If you already own supplies, do not purchase more until you have decided that what you have will not work for these lessons. It's possible that what you have will work just fine.
Your paper should not overly buckle when wet and should allow a fair amount of "scrubbing" to remove paint without falling apart. Your paints should flow across the paper with a nice spread when adding color to water-damp areas and allow time for blending before drying. Your brush collection should have soft tips that easily hold water and paint. You should have one that comes to a nice point when wet (with long hairs and a fat belly to hold the paint and water as opposed to a tiny size 0 or 00 brush with very few, very short hairs), and one that can be used to apply a lot of water/background quickly (mop or flat), and one that has a more rounded tip when wet. Your palette should be something that works for you.
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If you already own equivalent supplies, don't buy these unless you personally decide you want or need them. These are the things that will give absolute beginners the most versatile starter set.
Board to attach paper to (need to be able to lift and tilt, and should be big enough for your entire paper) - I like using a gesso board, but I have also used foam core and wood. You want something that wont bend and is non-porous.
Paper towels (smooth, not bumpy, i.e. Viva)
3 Hand towels (one for under your water, and one for setting your brushes on, and one for spills and emergencies)
Palette (John Pike or other) - John Pike Watercolor Palette #2 Pencil Plastic white eraser - Staedtler Mars Latex-Free Eraser, White, 1 Pack (STD52650) Kneaded eraser - Large Grey Kneaded Eraser Pencil sharpener Containers to hold everything
Don't get the things in this section unless you really want them and are painting enough to justify them. You can get along fine without them.
The things in this section are common household items. You wont need them until Lesson 4, but you can keep an eye out and build your collection as you work through the next lessons.
Table salt (star effect)
Rock salt (star effect)
Saran wrap (rocky effect)
Natural sponges (textures)
Makeup sponge (fine, shaped textures)
Kitchen sponge (texture)
Dish soap (texture)
Bubble wrap (texture)
Straw (blown lines)
Splatter screen (fine splatter)
Corrugated cardboard (line-wood)
Sodium polyacrylate (sand effect, AKA diaper dust - cut open a clean diaper and shake out the white powder and collect it)
Q-tips (soft lift-off)
Can I Use Different [x]?
Yes, but you may have difficulty with getting the same results as expected in the lesson.
Paper is the most critical element in watercolor. Don't do watercolor on non-watercolor paper; it'll make the paper weep in despair and you'll know the paper is sad because it will bubble up and share its unhappiness with you.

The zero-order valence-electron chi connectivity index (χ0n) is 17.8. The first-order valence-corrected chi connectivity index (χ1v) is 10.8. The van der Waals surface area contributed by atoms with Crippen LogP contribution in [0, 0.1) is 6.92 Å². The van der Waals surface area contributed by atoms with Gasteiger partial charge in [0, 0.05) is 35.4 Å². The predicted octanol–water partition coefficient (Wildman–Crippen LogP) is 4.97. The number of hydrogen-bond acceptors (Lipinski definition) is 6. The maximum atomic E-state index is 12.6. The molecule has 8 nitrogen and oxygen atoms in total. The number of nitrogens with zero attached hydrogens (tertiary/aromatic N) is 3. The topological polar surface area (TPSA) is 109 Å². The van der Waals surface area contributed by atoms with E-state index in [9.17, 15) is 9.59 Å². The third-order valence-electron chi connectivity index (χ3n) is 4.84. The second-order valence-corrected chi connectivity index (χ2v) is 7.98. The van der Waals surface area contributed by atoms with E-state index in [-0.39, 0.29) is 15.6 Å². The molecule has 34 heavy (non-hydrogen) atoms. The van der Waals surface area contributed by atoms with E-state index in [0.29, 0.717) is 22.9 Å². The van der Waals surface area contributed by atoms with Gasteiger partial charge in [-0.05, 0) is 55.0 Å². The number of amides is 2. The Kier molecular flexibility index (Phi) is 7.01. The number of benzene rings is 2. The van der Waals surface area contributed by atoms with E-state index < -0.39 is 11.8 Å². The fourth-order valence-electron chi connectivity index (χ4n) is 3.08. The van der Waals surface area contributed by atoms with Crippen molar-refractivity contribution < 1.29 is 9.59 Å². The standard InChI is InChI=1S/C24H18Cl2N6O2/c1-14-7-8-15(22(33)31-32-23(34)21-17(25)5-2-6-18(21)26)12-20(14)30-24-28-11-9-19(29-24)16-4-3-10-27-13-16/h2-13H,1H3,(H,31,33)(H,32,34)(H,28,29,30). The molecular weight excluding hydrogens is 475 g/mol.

Cheap watercolor paper... it depends. Say you want to create a perfect flower painting, so you practice a bunch on Canson. The paint and water flow a certain way. Despite this, you get to a point where you can do the perfect petal and you are happy with it, and then you go to put that perfect petal on Arches... and whoops. The paint spreads differently and your perfect petal doesn't come out as intended.
But then if we compare to making a fire with a bow drill or hand drill, you practice using cedar wood, because that wood is hard and very hard to make a fire with. If you can make a fire with cedar wood, you can pretty much use any of the common woods and get a fire. So you could practice on Canson for a while, to get the feel of the brush in your hand and the wetness of the brush and the thickness of the pigment on the brush, but then, before you swap to doing a "real" painting on Arches, you're going to have to practice a bit on Arches to get the feel for how the paper interacts with those qualities. You'll get a lovely flow on Arches that you wont get on Canson.
Cold press paper is bumpy. Hot press paper is smooth. The bumps make some dry brushing techniques like creating sparkles on water easier, while smooth paper makes straight/smooth-line edges much easier. Rough paper is super-bumpy. Use your personal preference. If you don't know, get cold press.
The less you spend on paper, the harder it will be to get expected watercolor effects, particularly paint-flow across the page into an already damp area, and sometimes the effects will even be impossible to do.
My note on super-cheap watercolor paper for kids (like Walmart brand): It might be good for tearing off a corner and chewing on it as a replacement for bubblegum (if you don't mind that it's probably toxic), but it is not good for watercolor.
You do not need the same colors or paints that are listed or shown here.
Paints have different binders and composition which means they will mix and flow across the paper differently from brand to brand and even within colors within a brand. If you already own watercolors, use those until you decide if they are limiting your watercolor growth and learning. If your paints are professional tube paints (regardless of brand), it will be easier to prepare differing consistencies. No matter which paints you have (the ones listed here, or your own colors), you will still need to play with them to see how much water you need for different effects and how they flow across the paper. There's no shortcut to experience knowledge, no matter how Neo in the movie The Matrix got his.
If you already have brushes, use them until you decide they are limiting your watercolor growth and learning. You need a sharp-point one (details), a round-point one (general mixing/painting), and a large one (wetting large areas and doing backgrounds).